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From: David Abrahams (abrahams_at_[hidden])
Date: 2000-09-19 13:11:00

----- Original Message -----
From: <jsiek_at_[hidden]>
To: <boost_at_[hidden]>
Sent: Tuesday, September 19, 2000 11:44 AM
Subject: [boost] Graph stuff

> Hi Dave,
> There's three things you point out:
> 1. replacing 'plugin' with 'property' and changing the order of
> the tag and value type.
> This seems reasonable to me.
> 2. Not using an extra typedef.
> Of course we don't have control over how users will do this,
> by I can certainly change the examples to use this style.
> 3. Using 'weight' instead of 'weight_tag'.
> I'm hesitant because this will cause annoying name conflicts. I like
> to use 'weight' for local variables. We've been using 'S' at
> the end of the names of selectors in the interface, perhaps
> 'weightS'?

the 'S' rubs me the wrong way also; it goes against my personal rule "no
non-standard abbrvs" ;)
To follow boost conventions (?) it ought to be vec_s but I would prefer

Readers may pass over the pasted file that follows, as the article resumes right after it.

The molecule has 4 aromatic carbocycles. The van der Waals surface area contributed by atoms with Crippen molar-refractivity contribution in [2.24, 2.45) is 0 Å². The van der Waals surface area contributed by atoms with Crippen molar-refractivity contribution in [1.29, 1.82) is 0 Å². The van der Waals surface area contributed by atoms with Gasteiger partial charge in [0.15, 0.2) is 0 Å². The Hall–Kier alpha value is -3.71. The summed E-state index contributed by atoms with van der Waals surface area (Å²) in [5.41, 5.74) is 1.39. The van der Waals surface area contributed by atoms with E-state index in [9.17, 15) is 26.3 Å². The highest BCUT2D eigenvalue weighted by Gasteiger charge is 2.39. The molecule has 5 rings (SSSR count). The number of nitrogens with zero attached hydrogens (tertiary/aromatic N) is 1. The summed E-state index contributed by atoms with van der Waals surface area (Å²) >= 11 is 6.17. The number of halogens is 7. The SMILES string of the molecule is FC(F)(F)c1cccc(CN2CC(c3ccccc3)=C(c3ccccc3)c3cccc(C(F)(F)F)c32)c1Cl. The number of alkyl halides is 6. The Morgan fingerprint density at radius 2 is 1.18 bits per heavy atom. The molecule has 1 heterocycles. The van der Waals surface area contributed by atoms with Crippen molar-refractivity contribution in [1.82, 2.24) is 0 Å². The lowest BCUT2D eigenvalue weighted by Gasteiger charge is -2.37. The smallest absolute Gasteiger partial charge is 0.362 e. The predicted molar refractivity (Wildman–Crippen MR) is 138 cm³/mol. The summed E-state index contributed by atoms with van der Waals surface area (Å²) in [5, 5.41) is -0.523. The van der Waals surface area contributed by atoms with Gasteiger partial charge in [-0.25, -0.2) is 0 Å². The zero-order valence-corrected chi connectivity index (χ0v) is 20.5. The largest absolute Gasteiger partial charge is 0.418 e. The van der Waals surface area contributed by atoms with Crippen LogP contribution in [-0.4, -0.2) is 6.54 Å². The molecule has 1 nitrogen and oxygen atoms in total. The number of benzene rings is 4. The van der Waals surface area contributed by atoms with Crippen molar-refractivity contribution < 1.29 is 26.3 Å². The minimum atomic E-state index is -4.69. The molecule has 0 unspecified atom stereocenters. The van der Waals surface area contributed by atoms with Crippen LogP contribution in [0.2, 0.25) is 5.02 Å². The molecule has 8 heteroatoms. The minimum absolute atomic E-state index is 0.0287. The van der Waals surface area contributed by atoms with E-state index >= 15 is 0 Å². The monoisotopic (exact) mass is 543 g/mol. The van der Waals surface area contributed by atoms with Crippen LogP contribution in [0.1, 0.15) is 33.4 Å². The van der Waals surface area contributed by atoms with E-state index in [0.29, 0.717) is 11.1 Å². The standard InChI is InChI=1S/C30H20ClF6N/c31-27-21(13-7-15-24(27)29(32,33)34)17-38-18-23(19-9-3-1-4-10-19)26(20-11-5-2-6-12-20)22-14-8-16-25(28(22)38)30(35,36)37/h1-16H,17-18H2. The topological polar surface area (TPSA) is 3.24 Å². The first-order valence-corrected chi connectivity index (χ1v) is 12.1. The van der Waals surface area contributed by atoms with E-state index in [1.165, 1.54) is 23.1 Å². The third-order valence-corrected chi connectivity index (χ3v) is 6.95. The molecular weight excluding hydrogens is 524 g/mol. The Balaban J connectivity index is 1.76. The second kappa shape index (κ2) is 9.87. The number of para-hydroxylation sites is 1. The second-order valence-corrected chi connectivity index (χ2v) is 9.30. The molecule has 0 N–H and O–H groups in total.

select_vector or use_vector.
Isn't it really there to make up for lack of template template parameters?
If so, I would hesitate to use the same convention for weight, which will
never be a TTP.

Your local variable conflict shouldn't be an issue for users who abstain
from "using namespace boost" and "using boost::weight"... but the latter
construct probably ought to be given consideration.

If there is room to experiment, consider the following ideas:

// cumbersome, inflexible
properties< std::pair<int, weight_property>, std::pair<bool,
visited_property>,... >
property<int, weights> // s just pluralizes
declare<int, weight_property> // cumbersome?
property<int, weight_tag> // back to using _tag. Maybe that's OK if you
don't use "plugin"
property<int, weight_> // too easy to lose the underscore
inject<int, weight_property> // obscure?
add<int, weight_property> // add is probably too general a name
property<int, edge_weight> // nobody puts weights on nodes anyway
   property<int, edge_color> // I realize there are some orthogonality
issues here...
   property<int, node_color> // ...but it may actually make the declaration
of the graph a lot clearer

Any of these things strike your fancy or set off a spark?


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